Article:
The end of the body 10 adjacent the flange 14 has a transverse wall 42 in which is a central collar 44, and fixed into said collar is anaxially extending, cylindri'cally extension chamber 46 having a closed outer end 48. The extension chamber 46 is a continuation of the body 10 and is sealed thereto to prevent leakage of any fluid. The body 10 itself has a low pressure inlet 5 0 adjacent the flange -14, said inlet being a standard type hose fitting. Thepiston rod34 extends axially into the extension chamher 46 and secured to the end of the piston rod is a generally disc shaped magnet 52, which is shown slotted in various places for lightness, although the exact configuration is not critical. The piston 28 is biased toward the high pressure inlet 20 by a coil spring 54, fitted around the piston rod 34 between the closed end 39 and the wall 42.

Fixed into the body 10 and extending axially outwardly from the wall 42 is a cylindrical guide sleeve 56, having an inwardly turned bearing ring 58 at its outer end and a second bearing ring 60 spaced inwardly from and concen trio with the first bearing ring. Mounted in the guide sleeve 56 is an axiallyslidable calibrated indicator sleeve ,62, which is asmooth .slidin'g fit in the bearing rings 58 and 60. The inner surface of the guide sleeve 56, between the wall42 and the bearing ring 60, has a plurality of axially spaced, annular serrations 64, the serrations being very fine and for the purpose of proyiding friction. The inner end of the dial sleeve 62 has a plurality of axially extending. resilient tongues .66, each of which has an outotruding bearing tip 68 frictionally bearing on ioi s 6.4-" In as m nne undes r free o msn, 9 th -c libra e ndis wr l v 6. i p nte t 9f ea h w s? 6.6 als ha a radiallyv nw rdl s 1 2. 0? th lls s b n en d y he outw rd y x sd in flan 9i as ch 9 1 7 wh ch isjaxially slidably mounted on the extension chamber 46. The clutch collar 74 is made from ferromagnetic material and, other than the magnet 52 itself, is the only magneticrn'ate rial in the entire assembly, to prevent interference or binding of the moving parts. The clutch collar 74 engages the inner faces of the lugs 70 and moves the calibrated indicator sleeve 62 in an outward direct-ion ony;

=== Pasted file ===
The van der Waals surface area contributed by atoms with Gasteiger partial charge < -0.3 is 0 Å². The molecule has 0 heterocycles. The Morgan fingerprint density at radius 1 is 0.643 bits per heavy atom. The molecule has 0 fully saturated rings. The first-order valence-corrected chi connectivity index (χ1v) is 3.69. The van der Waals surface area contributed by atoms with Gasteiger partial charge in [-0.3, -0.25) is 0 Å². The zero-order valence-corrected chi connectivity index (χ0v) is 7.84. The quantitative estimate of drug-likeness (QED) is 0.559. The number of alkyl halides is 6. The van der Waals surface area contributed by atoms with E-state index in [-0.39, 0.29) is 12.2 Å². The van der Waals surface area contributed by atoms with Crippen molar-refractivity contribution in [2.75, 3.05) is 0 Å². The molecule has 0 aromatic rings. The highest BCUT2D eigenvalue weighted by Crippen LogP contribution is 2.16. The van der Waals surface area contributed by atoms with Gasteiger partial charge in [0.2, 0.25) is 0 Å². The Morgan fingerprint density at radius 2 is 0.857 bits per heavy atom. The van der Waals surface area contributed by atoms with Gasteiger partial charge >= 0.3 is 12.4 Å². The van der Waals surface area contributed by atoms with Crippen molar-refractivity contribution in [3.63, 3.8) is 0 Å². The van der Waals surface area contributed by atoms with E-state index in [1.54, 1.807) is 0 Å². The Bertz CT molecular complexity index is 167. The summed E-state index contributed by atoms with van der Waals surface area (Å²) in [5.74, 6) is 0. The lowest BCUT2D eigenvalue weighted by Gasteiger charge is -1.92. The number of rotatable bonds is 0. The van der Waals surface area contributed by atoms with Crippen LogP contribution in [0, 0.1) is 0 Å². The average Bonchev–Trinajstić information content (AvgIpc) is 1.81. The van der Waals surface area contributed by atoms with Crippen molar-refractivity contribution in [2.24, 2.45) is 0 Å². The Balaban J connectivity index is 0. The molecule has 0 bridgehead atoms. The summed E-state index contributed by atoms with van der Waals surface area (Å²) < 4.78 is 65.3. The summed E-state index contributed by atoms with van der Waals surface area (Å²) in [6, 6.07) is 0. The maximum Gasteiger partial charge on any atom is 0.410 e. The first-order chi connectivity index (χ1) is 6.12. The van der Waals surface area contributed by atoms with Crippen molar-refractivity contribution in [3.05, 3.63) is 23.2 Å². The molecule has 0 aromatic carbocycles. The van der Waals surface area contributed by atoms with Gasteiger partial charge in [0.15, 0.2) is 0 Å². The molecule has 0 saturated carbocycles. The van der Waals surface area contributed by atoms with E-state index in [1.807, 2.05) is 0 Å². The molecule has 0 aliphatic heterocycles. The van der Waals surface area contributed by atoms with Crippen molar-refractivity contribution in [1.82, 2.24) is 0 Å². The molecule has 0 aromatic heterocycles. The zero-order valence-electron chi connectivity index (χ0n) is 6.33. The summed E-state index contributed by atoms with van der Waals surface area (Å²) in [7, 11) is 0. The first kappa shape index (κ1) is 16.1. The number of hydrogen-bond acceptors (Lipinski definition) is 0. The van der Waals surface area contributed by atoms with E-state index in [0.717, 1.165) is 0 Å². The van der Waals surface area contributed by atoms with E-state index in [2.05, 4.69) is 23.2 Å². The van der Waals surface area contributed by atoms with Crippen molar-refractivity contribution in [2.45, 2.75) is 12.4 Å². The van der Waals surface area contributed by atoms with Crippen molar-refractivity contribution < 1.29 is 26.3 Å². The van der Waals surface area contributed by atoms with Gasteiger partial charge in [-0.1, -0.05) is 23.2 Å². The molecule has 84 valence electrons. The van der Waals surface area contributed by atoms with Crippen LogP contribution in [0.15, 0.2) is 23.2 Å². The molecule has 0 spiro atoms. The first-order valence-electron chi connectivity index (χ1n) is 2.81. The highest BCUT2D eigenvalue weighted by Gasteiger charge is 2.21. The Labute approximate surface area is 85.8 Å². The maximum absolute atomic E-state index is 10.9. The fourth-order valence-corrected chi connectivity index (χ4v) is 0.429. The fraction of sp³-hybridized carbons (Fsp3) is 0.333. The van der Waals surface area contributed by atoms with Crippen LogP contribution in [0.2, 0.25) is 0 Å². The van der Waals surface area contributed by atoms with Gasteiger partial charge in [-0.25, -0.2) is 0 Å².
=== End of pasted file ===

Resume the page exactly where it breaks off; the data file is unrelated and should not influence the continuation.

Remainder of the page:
To protect the calibrated indicator sleeve 62, a closed cylindrical cover 76 is fitted over the guide sleeve 56, said cover being removably secured to the flange 14 by a conventional twist lock thread 78, or other such easily detachable means. The cover 76 is fitted with a suitable trans parent window 80, mounted in a frame 82, for viewing the calibrated indicator sleeve 62 which is suitably graduated in axially spaced increments, as indicated at 84 in Fig ure 3. The end edge of the guide sleeve 56 serves as the reference plane 86 for reading the calibrated indicator sleeve 62.

The gauge is used to indicate a pressure differential between two points in a fluid system. One particular use for the gauge would be to indicate the pressure drop through a fuel filter, in which an excess pressure drop would denote clogging or other such malfunction in the filter. In any event, the higherpressure side of the fluid system is con nected to the high pressure inlet 20, while the lower pressure side is connected to the low pressure inlet 50. The high pressure against the diaphragm 22 forces the piston 28 toward the low pressure inlet 50 until the bias of the spring 54 balances the pressures. As the piston moves, the magnet 52 advances into the extension chamber 46 and carries the clutch collar 74 along with it, as in Figure 1,